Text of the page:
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Date : 04 Nov 1999
Executive Summary

The major recommendations of the Report are as follows:


Coverage of Deposits


Types of Deposits Covered

The Group recommends exclusion of CDs from the deposit insurance coverage. The Group also recommends that deposit insurance cover should not be extended to deposits taken as cash collaterals as also to deposits which are created by transferring subordinated liabilities, at least 6 months prior to a bank failure/moratorium, whichever is earlier (Para 4.10).


Institutional Coverage

The Group recommends that while the deposit insurance cover for banks would continue to be compulsory, it would not be obligatory for the Corporation to provide it (Para 4.18). Banks, which at present enjoy the deposit insurance cover but do not meet the following criteria, should be excluded from the purview of deposit insurance: (i) Non-compliance with CRAR prescriptions (not mandatory for RRBs and co-operative banks) and (ii) Entities with CAMEL rating of 'C' or below consistently for three years. Besides, if the Corporation notices any deterioration of the financial position of the weak banks within the stipulated three years, deposit insurance coverage may be withdrawn (Para 4.20).


The DFIs are not under the same regulatory regime as that of banks. As they transform themselves to banks or NBFCs, as envisaged by the Khan Working Group, and would in the former case be covered under Deposit Insurance (Para 4.21).


It is premature to extend deposit insurance cover to NBFCs. But denying their access to deposit insurance cover indefinitely may not be prudent. Once these entities are adequately regulated and supervised, and there is some degree of regulatory parity vis-à-vis banks extension of deposit insurance could be considered. For this purpose, a review may be made after two years (Para 4.25).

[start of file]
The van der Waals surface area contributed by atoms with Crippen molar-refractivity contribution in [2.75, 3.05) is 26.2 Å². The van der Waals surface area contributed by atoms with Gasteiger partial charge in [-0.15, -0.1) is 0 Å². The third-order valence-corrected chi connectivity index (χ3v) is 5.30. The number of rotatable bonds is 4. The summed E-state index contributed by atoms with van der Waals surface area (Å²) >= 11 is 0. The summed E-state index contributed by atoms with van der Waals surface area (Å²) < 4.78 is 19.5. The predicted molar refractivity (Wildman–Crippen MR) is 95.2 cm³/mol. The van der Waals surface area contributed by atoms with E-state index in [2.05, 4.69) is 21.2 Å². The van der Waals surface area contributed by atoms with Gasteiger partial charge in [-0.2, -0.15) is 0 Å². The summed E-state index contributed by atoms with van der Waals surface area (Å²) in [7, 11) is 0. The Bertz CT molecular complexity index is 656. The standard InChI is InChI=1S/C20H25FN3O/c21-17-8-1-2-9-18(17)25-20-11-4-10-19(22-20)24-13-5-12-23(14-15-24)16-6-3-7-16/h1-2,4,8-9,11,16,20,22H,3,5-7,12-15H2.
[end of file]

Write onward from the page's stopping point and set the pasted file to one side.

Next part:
Level of Deposit Insurance Coverage

The Group recommends no change in the present deposit insurance coverage which, at present, is Rs.100,000 per depositor in the same right and capacity. But given the relatively high deposit coverage, a limited coinsurance for deposits between Rs.90,000 and Rs. 1 lakh with a cover of 90 per cent is recommended; deposits upto Rs. 90,000 will, however, continue to be covered at 100 per cent (Para 4.14).


Deposit Insurance Fund

Two deposit insurance funds may be instituted, one for the commercial banks and the other for the co-operative banks (Para 4.37). Maintaining a deposit insurance fund of 2 per cent of the insured deposits is thought to be reasonably adequate. As in the case of FDIC, whenever a particular fund falls below the threshold level, the premium for that segment will have to be altered in tune with the change in the risk profile. In the case of DIF exceeding the target level, insurance premium will have to be adjusted downwards (Para 4.38). To test the waters, the Corporation may explore possibilities of re-insuring 2.5 per cent of the insured deposits (Para 4.39).


Premium System

Risk-based pricing of the deposit insurance premium is recommended in lieu of the present flat-rate system. In fact, the introduction of risk-based pricing would minimize moral hazard. The risk-based pricing of deposit insurance should be set high enough to cover the expected reimbursement that would be needed in the event of one or more bank failures and vary with the riskiness of the individual bank - with weak or poorly capitalized banks being forced to pay more. It would be desirable to base pricing of risk-based premium on the latest available CAMELS rating. In the case of entities, which do not have a reliable CAMELS rating (like RRBs and co-operative banks), one may have to opt for flat-fee based deposit insurance till the CAMELS database becomes available. However, the flat-fee based premium will be higher than the lowest/best premium rate for the scheduled commercial banks (Para 4.33).